The coins had Lady Liberty on one side and the American eagle on the other. A little bit of homework found them to be Morgan silver dollars, which were minted from 1878 to 1904. A count of the coins totaled 100 … 150 … 200 … 250 … 300 of them.

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4. Treasure Hunter Discovers Gold Ring with Rare Black Diamond

4 diamond ring 10 Amazing Uncovered Treasures From 2008A treasure hunter was stunned when  he unearthed a beautiful and historic gold ring with a rare black diamond set inside it in a muddy field.

John Stevens, 42, couldn’t believe his eyes when he rubbed off the soil and saw lettering indicating the ring was from the early medieval period, possibly the 11th century.

It is believed the ring would have belonged to a wealthy person either from the Church, or possibly even royalty.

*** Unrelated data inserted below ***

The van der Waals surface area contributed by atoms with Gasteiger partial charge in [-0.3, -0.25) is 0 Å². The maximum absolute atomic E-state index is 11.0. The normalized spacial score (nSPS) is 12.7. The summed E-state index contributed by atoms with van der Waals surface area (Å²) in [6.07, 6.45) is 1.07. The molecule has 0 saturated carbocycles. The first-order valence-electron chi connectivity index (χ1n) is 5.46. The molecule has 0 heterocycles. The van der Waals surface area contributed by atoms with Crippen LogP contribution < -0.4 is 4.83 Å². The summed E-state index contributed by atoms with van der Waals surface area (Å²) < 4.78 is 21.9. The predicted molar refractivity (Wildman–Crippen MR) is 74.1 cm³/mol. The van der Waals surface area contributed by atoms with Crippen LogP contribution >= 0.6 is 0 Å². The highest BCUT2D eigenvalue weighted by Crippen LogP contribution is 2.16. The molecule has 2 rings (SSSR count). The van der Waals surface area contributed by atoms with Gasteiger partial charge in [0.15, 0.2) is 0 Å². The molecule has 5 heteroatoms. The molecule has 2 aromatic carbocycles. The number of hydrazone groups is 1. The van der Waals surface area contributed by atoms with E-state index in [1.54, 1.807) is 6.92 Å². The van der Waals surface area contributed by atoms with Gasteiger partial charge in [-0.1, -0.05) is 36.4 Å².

Black diamonds are rare today and would have been even rarer nearly 1,000 years ago, having come from Africa.

The ring has not yet been valued but is thought it could be worth tens of thousands of pounds.

It is currently being examined and will go to an inquest where it will almost certainly be recorded as treasure.

Mr Stevens, a businessman from Hinckley, has been metal detecting for 30 years, and this find in his home county of Leicestershire is his most valuable yet.

After discovering it he contacted antiquities specialist Brett Hammond from Time Line Originals.

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5. Amateur Hits Gold Unearthed Golden Collar Valued at over $500,000

5 gold collar 10 Amazing Uncovered Treasures From 2008An iron age gold collar worth more than £350,000 that was found by an amateur metal detectorist in a muddy field in Nottinghamshire was described yesterday as the best find of its kind in half a century.